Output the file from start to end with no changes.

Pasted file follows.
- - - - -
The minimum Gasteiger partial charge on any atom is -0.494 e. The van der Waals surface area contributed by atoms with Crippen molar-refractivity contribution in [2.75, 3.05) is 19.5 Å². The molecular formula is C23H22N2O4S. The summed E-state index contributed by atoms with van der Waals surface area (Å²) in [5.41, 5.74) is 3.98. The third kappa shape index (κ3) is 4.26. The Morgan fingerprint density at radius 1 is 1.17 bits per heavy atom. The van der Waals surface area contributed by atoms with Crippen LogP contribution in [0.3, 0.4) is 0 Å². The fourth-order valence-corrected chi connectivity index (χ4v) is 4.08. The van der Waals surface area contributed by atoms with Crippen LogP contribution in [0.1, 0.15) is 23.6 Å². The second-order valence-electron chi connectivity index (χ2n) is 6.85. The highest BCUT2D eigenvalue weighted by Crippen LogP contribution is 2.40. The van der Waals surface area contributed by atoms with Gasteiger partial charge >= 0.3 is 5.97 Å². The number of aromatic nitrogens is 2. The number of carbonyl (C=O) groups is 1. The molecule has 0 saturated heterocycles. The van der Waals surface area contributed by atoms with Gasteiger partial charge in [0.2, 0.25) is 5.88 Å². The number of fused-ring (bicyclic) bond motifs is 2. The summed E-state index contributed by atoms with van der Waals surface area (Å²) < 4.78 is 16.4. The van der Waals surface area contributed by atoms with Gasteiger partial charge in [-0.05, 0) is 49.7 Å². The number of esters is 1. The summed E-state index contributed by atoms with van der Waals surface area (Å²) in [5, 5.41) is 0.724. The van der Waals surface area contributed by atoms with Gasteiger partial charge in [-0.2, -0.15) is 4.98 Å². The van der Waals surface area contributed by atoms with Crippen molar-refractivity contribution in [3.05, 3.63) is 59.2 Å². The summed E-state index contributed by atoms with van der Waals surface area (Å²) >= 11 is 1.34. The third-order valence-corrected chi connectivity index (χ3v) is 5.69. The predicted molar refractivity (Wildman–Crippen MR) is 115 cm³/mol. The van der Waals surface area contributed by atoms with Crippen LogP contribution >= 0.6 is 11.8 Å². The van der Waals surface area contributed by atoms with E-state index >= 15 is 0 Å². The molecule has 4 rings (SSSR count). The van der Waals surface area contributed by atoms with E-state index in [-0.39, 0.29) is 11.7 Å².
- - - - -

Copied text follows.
The minimum Gasteiger partial charge on any atom is -0.494 e. The van der Waals surface area contributed by atoms with Crippen molar-refractivity contribution in [2.75, 3.05) is 19.5 Å². The molecular formula is C23H22N2O4S. The summed E-state index contributed by atoms with van der Waals surface area (Å²) in [5.41, 5.74) is 3.98. The third kappa shape index (κ3) is 4.26. The Morgan fingerprint density at radius 1 is 1.17 bits per heavy atom. The van der Waals surface area contributed by atoms with Crippen LogP contribution in [0.3, 0.4) is 0 Å². The fourth-order valence-corrected chi connectivity index (χ4v) is 4.08. The van der Waals surface area contributed by atoms with Crippen LogP contribution in [0.1, 0.15) is 23.6 Å². The second-order valence-electron chi connectivity index (χ2n) is 6.85. The highest BCUT2D eigenvalue weighted by Crippen LogP contribution is 2.40. The van der Waals surface area contributed by atoms with Gasteiger partial charge >= 0.3 is 5.97 Å². The number of aromatic nitrogens is 2. The number of carbonyl (C=O) groups is 1. The molecule has 0 saturated heterocycles. The van der Waals surface area contributed by atoms with Gasteiger partial charge in [0.2, 0.25) is 5.88 Å². The number of fused-ring (bicyclic) bond motifs is 2. The summed E-state index contributed by atoms with van der Waals surface area (Å²) < 4.78 is 16.4. The van der Waals surface area contributed by atoms with Gasteiger partial charge in [-0.05, 0) is 49.7 Å². The number of esters is 1. The summed E-state index contributed by atoms with van der Waals surface area (Å²) in [5, 5.41) is 0.724. The van der Waals surface area contributed by atoms with Gasteiger partial charge in [-0.2, -0.15) is 4.98 Å². The van der Waals surface area contributed by atoms with Crippen molar-refractivity contribution in [3.05, 3.63) is 59.2 Å². The summed E-state index contributed by atoms with van der Waals surface area (Å²) >= 11 is 1.34. The third-order valence-corrected chi connectivity index (χ3v) is 5.69. The predicted molar refractivity (Wildman–Crippen MR) is 115 cm³/mol. The van der Waals surface area contributed by atoms with Crippen LogP contribution >= 0.6 is 11.8 Å². The van der Waals surface area contributed by atoms with E-state index >= 15 is 0 Å². The molecule has 4 rings (SSSR count). The van der Waals surface area contributed by atoms with E-state index in [-0.39, 0.29) is 11.7 Å².